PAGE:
Hochschule Düsseldorf
University of Applied Sciences
Fachbereich Wirtschaftswissenschaften
Faculty of Business Studies


These materials have been choosen to provide an introduction to the teaching and research topics covered by the chair. The topics selected are particulary suited for a web-based presentation. For a more detailed analysis please refer to the quoted sources. The disclaimer is valid for all links included here.

​Economic Growth

Economic Growth as the growth rate of the GDP (Gross Domestic Product) is of prime importance in economic analysis. The current process of globalisation is marked by significant differences in the growth of individual economies. In this contribution some basic concepts are explained (such as the link between GDP and economic wealth) and data are shown by using a GIS (Geographic Information System).
The reasons for the development disparities are briefly analysed and international growth developments demonstrated by an animation.

Meaningful international GDP comparisons require a suitable selection of the appropriate data sets

The economic performance of countries is typically measured by the Gross Domestic Product (GDP) or the Gross National Product (GNP – for a definition of GDP and GNP according to the European System of Accounts [ESA] refer to Eurostat; the following charts show GDP-data). To put in simply, GDP is a measure of the value of goods and services produced within a country during a calendar year. By looking at global GDP a considerable concentration can be observed in some countries.

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Gross Domestic Product 2000 in US-$ bn.

As the map shows, Western Europe, North America as well as China have an important share of the worldwide GDP. This may be surprising, as GDP is used as a measure of wealth. Why do countries like India that are evidently “poor” have a high GDP?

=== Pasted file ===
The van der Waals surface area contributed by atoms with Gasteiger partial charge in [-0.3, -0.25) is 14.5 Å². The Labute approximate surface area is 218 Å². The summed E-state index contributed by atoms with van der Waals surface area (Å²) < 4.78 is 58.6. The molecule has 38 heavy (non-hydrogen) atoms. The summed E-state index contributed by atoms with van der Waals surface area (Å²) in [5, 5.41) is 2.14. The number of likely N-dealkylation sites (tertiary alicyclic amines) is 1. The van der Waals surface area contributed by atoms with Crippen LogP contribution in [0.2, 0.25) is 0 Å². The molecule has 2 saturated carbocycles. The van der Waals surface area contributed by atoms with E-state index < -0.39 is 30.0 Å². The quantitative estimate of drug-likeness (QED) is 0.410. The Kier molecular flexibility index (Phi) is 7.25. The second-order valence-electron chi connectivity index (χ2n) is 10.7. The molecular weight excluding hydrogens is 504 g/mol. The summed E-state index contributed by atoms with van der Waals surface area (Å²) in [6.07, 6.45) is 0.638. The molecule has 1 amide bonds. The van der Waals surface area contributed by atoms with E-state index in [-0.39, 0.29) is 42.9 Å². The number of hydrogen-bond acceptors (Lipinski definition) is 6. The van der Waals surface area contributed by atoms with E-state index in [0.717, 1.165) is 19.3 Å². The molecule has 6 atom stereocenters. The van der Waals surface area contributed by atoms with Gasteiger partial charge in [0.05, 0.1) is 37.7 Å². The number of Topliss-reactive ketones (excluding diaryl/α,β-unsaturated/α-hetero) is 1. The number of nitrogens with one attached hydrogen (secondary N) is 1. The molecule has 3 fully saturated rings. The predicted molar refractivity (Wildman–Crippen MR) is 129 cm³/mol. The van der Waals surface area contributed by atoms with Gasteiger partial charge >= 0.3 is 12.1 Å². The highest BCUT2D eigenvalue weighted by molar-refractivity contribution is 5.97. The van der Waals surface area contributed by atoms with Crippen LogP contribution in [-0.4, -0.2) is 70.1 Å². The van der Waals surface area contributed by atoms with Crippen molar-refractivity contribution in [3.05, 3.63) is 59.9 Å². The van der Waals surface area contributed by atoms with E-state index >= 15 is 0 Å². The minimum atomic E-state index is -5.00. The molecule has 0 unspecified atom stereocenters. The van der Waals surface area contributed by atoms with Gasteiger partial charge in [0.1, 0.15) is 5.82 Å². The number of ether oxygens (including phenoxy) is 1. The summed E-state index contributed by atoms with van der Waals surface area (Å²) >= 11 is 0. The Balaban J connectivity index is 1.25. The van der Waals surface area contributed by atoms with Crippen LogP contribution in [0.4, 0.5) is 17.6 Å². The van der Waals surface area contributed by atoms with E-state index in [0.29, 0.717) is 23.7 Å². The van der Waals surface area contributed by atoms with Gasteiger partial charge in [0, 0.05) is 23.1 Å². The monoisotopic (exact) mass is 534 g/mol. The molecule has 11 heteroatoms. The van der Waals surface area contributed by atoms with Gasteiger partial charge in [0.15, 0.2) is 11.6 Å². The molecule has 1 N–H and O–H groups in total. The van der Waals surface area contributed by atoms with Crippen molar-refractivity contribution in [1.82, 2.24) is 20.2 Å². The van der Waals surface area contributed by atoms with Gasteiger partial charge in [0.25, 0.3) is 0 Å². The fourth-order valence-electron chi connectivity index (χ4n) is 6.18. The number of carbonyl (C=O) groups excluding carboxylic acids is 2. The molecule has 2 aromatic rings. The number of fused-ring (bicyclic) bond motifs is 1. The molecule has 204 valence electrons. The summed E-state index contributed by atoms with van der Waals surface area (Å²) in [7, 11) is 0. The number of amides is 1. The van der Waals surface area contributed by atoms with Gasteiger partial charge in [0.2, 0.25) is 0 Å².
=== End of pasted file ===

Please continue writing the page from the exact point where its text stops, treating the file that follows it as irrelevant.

The answer lies in the population. A high GDP of a country does not reflect the “richness” of a single resident. A more reasonable picture is therefore derived by calculating the GDP per capita

Gross Domestic Product per Capita 2000 in US-$ at Purchasing Power Parity

The chart above reflects a picture that is much closer to intuition: only the industrial countries are “rich” nations. Yet, international comparative analysis do adjust data even further: national GDP data are not converted into a common currency denominator (usually the US-$) by using the actual exchange rate, but by taking an exchange rate that corresponds to the purchasing power parity (PPP). The reason for this is evident: in less developed countries, prices for non-tradable goods and services are lower. Good examples of this are the cost of a haircut or of real estate. Accordingly, a dollar has a higher purchasing power in developing countries than in industrial countries.

After an adjustment for purchasing power parity differences, the difference in GDP per capita data for industrial and developing countries diminishes.

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Gross Domestic Product per Capita 2000 in US-$ at Purchasing Power Parity

Such data are used in international comparative analysis as an indicator of wealth. But is the GDP per capita at PPP really equal to wealth? There are important arguments against this:

  • The GDP only measures the income of a country (so called “flow data”); the stocks available are not considered in the calculation. However, common sense shows that one may very well be rich without income, if sufficient assets are available. In comparative analysis this would result in a higher wealth of industrial countries.